Note: You can override this setting for individual document aliases through their Alias redirection property.


For more information about document URLs, see the Multiple document aliases topic.

Redirect invalid case URLs to their correct versions

Determines how the system handles the letter case of characters in URLs. Available options:


Do not check the URL case

Use the exact URL of each document

Redirect all requests to lower case URLs

Redirect all requests to upper case URLs

Redirect documents to main extension

If enabled, the system ensures that all document URLs use the current main extension. The main URL extension is the first one specified in the Friendly URL extension setting. Any URLs with a different extension are automatically redirected to a corresponding URL with the main extension.

Process domain prefix

Determines how the rewriter handles the www domain prefix in the website's URLs. You can leave the domain as it was entered or have it rewritten to either always or never include the www prefix.


Note: This setting does not apply for IP addresses and top‑level domains.

Default page

Allows you to redirect (permanent 301) all possible URLs that access the home page of your website to one single URL. Using a unified home page URL is highly recommended, because it prevents the duplicate content problem on your website's most important URL.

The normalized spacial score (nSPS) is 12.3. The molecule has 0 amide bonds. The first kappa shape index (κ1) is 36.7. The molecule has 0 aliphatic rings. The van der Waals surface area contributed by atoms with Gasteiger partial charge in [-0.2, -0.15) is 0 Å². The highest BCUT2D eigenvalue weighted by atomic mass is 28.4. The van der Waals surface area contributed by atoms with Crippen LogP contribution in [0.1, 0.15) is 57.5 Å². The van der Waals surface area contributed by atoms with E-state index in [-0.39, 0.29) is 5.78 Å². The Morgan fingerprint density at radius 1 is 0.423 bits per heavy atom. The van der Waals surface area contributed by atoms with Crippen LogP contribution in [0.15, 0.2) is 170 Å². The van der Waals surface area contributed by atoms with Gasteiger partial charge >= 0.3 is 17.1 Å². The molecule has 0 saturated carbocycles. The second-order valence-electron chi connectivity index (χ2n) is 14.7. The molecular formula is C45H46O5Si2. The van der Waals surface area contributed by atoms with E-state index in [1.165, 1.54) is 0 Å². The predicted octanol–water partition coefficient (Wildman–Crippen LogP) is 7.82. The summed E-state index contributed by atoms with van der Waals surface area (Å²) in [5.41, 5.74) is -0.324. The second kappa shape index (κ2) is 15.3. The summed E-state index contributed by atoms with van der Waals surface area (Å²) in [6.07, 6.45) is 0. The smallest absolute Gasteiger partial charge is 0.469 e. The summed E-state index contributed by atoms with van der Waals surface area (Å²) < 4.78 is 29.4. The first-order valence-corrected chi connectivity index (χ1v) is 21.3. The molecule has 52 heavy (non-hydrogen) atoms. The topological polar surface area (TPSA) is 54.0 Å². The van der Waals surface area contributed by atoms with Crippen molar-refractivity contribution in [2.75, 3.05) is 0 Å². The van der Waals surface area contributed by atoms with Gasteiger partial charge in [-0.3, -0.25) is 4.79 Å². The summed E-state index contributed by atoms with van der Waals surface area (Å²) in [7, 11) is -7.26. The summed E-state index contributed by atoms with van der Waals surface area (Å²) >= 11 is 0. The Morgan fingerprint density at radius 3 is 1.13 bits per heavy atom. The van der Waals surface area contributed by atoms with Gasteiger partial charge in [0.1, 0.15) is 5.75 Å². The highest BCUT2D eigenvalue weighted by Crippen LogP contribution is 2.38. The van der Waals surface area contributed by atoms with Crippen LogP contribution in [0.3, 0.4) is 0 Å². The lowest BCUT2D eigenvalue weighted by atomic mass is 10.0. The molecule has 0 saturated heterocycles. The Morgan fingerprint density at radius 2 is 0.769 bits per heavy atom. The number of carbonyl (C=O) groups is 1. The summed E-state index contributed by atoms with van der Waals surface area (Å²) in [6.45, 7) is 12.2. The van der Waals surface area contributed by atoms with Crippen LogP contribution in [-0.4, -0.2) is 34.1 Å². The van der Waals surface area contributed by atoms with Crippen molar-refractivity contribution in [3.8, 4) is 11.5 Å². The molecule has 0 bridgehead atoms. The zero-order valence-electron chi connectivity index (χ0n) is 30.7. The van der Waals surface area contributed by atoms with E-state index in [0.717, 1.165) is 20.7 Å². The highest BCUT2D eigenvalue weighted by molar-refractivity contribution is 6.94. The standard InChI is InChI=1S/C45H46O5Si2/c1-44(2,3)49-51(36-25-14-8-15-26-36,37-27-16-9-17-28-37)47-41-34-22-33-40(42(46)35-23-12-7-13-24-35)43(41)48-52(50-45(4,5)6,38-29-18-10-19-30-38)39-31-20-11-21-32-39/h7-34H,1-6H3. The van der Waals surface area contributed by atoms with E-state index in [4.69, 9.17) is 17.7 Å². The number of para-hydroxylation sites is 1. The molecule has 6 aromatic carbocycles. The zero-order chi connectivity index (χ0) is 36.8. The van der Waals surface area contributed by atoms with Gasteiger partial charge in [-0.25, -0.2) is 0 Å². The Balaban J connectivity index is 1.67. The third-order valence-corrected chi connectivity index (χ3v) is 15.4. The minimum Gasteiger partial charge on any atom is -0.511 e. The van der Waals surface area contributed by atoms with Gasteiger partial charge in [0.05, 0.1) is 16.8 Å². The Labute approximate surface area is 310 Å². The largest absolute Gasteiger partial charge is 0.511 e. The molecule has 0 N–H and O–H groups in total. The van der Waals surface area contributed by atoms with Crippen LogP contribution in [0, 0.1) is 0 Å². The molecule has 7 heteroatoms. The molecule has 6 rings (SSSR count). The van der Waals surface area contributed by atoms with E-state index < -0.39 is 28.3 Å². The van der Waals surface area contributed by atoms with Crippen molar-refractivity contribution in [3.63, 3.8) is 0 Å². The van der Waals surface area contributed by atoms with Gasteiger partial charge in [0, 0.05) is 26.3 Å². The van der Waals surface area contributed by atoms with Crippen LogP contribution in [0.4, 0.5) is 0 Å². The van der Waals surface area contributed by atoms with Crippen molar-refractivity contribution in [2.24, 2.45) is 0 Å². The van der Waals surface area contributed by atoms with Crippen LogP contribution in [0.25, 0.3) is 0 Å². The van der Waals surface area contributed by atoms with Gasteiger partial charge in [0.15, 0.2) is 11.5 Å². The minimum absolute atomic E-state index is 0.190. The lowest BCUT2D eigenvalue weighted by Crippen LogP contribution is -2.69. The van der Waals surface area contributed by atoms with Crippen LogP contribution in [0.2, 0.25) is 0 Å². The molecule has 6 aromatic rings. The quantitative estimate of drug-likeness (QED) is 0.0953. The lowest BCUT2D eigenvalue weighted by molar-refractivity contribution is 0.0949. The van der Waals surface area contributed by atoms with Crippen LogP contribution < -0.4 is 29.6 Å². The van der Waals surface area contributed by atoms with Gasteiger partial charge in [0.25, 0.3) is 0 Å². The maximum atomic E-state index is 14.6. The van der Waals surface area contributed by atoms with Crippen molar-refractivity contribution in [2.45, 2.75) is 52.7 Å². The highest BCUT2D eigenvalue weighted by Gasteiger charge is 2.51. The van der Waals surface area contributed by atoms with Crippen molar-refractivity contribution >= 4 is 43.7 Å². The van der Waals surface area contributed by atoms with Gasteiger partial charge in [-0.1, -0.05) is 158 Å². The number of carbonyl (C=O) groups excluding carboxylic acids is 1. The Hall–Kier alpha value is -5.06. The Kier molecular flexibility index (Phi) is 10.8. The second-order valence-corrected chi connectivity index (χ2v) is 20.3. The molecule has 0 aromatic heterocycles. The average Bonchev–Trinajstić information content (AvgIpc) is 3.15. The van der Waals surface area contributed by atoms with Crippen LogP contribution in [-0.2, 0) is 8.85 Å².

You can choose from the following options for the home page URL:


Not specified - supports all possible home page URLs and does not perform any redirection.

Use domain root - always uses the base URL of the website's domain name.

Use page defined by default alias path - always uses the URL of the document specified by the website's Content -> Default alias path setting.

Use default page URL - always uses the default URL: <domain>/default.aspx


Important: This setting only works correctly if the website is hosted on IIS 7 or newer, and uses an application pool with an Integrated Managed pipeline mode.


SEO - Cultures


The options in this section are important when performing search engine optimization of multilingual websites. The following settings allow you to set up unique URLs for different language versions of pages in a search engine friendly format.


Force domain culture

If checked, the system generates the domain name in document URLs based on the current content culture. Whenever a user switches to a different language on the website, the URL is redirected to the corresponding domain name.


You can assign cultures to domains by editing your site in Site Manager -> Sites:


Set the culture of the website's main domain through the Visitor culture property on the General tab.

To define domain names for other languages, create Domain aliases with an appropriately set Visitor culture.


Note: You cannot use this option in combination with language prefixes.

Use language prefix for URLs

If enabled, the system generates document URLs with language prefixes. A language prefix is a subdirectory inserted into the URL. The name of the prefix matches the culture code (or culture alias) of the content culture selected on the website.
Example: <domain>/en-US/Home.aspx

Allow URLs without language prefixes

If enabled, URLs without language prefixes are allowed. Otherwise the system redirects such URLs to a corresponding URL that includes a language prefix.


Only applies if Use language prefix for URLs is enabled.


See also:


Languages and URLs

Multilingual content